Association between ambient air pollution and dry eye symptoms among Chinese individuals during the COVID-19 pandemic: a national-based study

Jia Yan Kai, Yi Bo Wu, Xing Xuan Dong, Yi Fan Miao, Dan Lin Li, Dan Ning Hu, Carla Lanca, Andrzej Grzybowski, Chen Wei Pan

Research output: Contribution to journalArticlepeer-review


Purpose: To examine the association between ambient air pollution and dry eye symptoms (DES) during the COVID-19 pandemic and explore whether air pollution had increased the risk of DES to a greater extent than other risk factors. Methods: A nationwide cross-sectional survey was conducted from June 20, 2022 to August 31, 2022. The Ocular Surface Disease Index-6 (OSDI-6) questionnaire was used to assess the presence of DES. Logistic regression models were employed to analyze the associations between DES and air pollution variables, including air quality index (AQI), fine particulate matter (PM2.5), PM10, sulfur dioxide (SO2), carbon monoxide (CO), nitrogen dioxide (NO2), ozone (O3) and residing near industrial zones. We explored the interactions of air pollutants and other risk factors in the additive models by calculating the synergy index (SI). Standardized regression coefficients were calculated to compare the relative importance of risk factors for DES. Results: A total of 21,909 participants were included in the analysis. Residing near industrial zones was significantly correlated with a higher risk of DES (Odds ratio (OR): 1.57, 95 % confidence interval (CI): 1.38–1.79). No significant associations were found between DES and air pollutants except SO2 (OR: 1.05, 95 % CI: 1.02–1.09, per standard deviation increment in SO2 concentration). The restricted cubic spline analyses revealed a linear concentration-response relationship between SO2 and DES. The interaction analyses suggested synergetic interactions of SO2 with depression and problematic internet use. Among the risk factors, depression, anxiety and problematic Internet use contributed more to the increased risk of DES. Conclusion: The association between ambient air pollutants and DES may have been mitigated during the pandemic due to increased time spent indoors. Despite this, our findings support the deleterious health impact of air pollutants. Future urban planning should plan industrial zones further away from residential areas.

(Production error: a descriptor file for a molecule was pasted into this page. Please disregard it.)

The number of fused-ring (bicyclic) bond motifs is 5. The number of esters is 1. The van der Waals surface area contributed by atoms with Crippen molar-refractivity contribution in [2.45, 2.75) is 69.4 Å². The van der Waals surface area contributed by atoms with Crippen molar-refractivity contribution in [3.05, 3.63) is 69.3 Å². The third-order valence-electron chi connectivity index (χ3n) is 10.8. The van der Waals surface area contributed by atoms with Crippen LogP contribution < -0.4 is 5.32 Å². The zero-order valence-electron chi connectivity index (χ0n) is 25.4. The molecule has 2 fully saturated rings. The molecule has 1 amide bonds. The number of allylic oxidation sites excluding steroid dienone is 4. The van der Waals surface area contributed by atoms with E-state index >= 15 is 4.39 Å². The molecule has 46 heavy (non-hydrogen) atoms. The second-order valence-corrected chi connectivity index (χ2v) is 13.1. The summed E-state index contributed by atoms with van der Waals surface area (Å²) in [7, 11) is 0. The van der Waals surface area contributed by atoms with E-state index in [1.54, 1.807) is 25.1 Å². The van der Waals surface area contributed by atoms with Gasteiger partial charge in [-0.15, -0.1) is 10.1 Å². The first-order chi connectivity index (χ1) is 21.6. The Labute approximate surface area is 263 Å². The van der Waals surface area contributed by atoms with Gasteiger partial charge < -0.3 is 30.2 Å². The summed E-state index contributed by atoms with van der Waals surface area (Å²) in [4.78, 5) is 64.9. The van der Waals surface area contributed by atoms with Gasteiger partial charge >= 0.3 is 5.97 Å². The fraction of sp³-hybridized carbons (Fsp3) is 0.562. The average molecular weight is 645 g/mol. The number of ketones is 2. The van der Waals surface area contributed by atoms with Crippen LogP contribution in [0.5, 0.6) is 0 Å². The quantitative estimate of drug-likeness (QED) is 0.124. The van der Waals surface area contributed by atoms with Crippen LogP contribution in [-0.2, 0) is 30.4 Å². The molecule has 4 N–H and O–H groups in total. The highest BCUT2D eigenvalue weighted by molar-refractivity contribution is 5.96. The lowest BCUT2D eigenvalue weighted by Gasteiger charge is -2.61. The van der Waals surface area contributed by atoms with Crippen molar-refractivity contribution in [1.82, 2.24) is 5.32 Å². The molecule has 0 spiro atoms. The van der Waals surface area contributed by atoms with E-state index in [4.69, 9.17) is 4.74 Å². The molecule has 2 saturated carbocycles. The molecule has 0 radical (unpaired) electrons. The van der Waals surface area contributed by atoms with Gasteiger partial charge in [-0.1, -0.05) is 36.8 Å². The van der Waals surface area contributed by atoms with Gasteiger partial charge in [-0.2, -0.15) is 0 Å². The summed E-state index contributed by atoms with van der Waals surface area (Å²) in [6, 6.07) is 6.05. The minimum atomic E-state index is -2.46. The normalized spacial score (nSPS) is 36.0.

Original languageEnglish
Article number173386
JournalScience of the Total Environment
Publication statusPublished - 20 Jul 2024


  • Air pollution
  • Dry eye
  • Pandemic


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